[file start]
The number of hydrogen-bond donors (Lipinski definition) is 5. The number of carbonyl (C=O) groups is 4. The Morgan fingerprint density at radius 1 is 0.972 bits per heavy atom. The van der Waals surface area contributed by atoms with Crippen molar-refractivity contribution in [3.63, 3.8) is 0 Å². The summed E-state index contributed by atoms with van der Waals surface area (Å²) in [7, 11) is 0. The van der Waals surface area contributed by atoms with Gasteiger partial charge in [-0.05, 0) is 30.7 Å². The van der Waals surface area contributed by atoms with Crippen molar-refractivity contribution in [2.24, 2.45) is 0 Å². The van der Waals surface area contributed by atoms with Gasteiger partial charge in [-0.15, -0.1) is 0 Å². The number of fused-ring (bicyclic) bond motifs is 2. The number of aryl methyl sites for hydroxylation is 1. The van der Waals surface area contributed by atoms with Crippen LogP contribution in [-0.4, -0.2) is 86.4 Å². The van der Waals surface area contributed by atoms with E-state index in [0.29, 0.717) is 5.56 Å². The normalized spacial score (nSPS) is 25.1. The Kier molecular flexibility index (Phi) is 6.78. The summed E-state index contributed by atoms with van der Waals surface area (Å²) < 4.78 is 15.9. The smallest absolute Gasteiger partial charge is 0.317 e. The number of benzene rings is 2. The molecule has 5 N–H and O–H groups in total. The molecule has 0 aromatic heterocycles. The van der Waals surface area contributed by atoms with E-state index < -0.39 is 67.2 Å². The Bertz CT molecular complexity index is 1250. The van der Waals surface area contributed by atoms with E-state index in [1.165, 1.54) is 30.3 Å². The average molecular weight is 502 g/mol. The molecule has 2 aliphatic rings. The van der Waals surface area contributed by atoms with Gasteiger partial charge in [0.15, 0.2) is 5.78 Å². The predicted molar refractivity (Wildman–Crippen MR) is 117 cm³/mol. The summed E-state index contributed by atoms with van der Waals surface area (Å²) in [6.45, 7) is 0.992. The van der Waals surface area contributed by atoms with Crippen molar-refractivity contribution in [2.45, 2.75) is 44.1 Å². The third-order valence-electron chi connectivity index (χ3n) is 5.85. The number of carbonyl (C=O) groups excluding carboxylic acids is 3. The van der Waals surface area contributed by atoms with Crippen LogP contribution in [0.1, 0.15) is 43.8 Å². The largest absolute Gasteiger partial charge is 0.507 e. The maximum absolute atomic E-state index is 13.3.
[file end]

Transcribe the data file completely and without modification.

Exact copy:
The number of hydrogen-bond donors (Lipinski definition) is 5. The number of carbonyl (C=O) groups is 4. The Morgan fingerprint density at radius 1 is 0.972 bits per heavy atom. The van der Waals surface area contributed by atoms with Crippen molar-refractivity contribution in [3.63, 3.8) is 0 Å². The summed E-state index contributed by atoms with van der Waals surface area (Å²) in [7, 11) is 0. The van der Waals surface area contributed by atoms with Gasteiger partial charge in [-0.05, 0) is 30.7 Å². The van der Waals surface area contributed by atoms with Crippen molar-refractivity contribution in [2.24, 2.45) is 0 Å². The van der Waals surface area contributed by atoms with Gasteiger partial charge in [-0.15, -0.1) is 0 Å². The number of fused-ring (bicyclic) bond motifs is 2. The number of aryl methyl sites for hydroxylation is 1. The van der Waals surface area contributed by atoms with Crippen LogP contribution in [-0.4, -0.2) is 86.4 Å². The van der Waals surface area contributed by atoms with E-state index in [0.29, 0.717) is 5.56 Å². The normalized spacial score (nSPS) is 25.1. The Kier molecular flexibility index (Phi) is 6.78. The summed E-state index contributed by atoms with van der Waals surface area (Å²) < 4.78 is 15.9. The smallest absolute Gasteiger partial charge is 0.317 e. The number of benzene rings is 2. The molecule has 5 N–H and O–H groups in total. The molecule has 0 aromatic heterocycles. The van der Waals surface area contributed by atoms with E-state index < -0.39 is 67.2 Å². The Bertz CT molecular complexity index is 1250. The van der Waals surface area contributed by atoms with E-state index in [1.165, 1.54) is 30.3 Å². The average molecular weight is 502 g/mol. The molecule has 2 aliphatic rings. The van der Waals surface area contributed by atoms with Gasteiger partial charge in [0.15, 0.2) is 5.78 Å². The predicted molar refractivity (Wildman–Crippen MR) is 117 cm³/mol. The summed E-state index contributed by atoms with van der Waals surface area (Å²) in [6.45, 7) is 0.992. The van der Waals surface area contributed by atoms with Crippen molar-refractivity contribution in [2.45, 2.75) is 44.1 Å². The third-order valence-electron chi connectivity index (χ3n) is 5.85. The number of carbonyl (C=O) groups excluding carboxylic acids is 3. The van der Waals surface area contributed by atoms with Crippen LogP contribution in [0.1, 0.15) is 43.8 Å². The largest absolute Gasteiger partial charge is 0.507 e. The maximum absolute atomic E-state index is 13.3.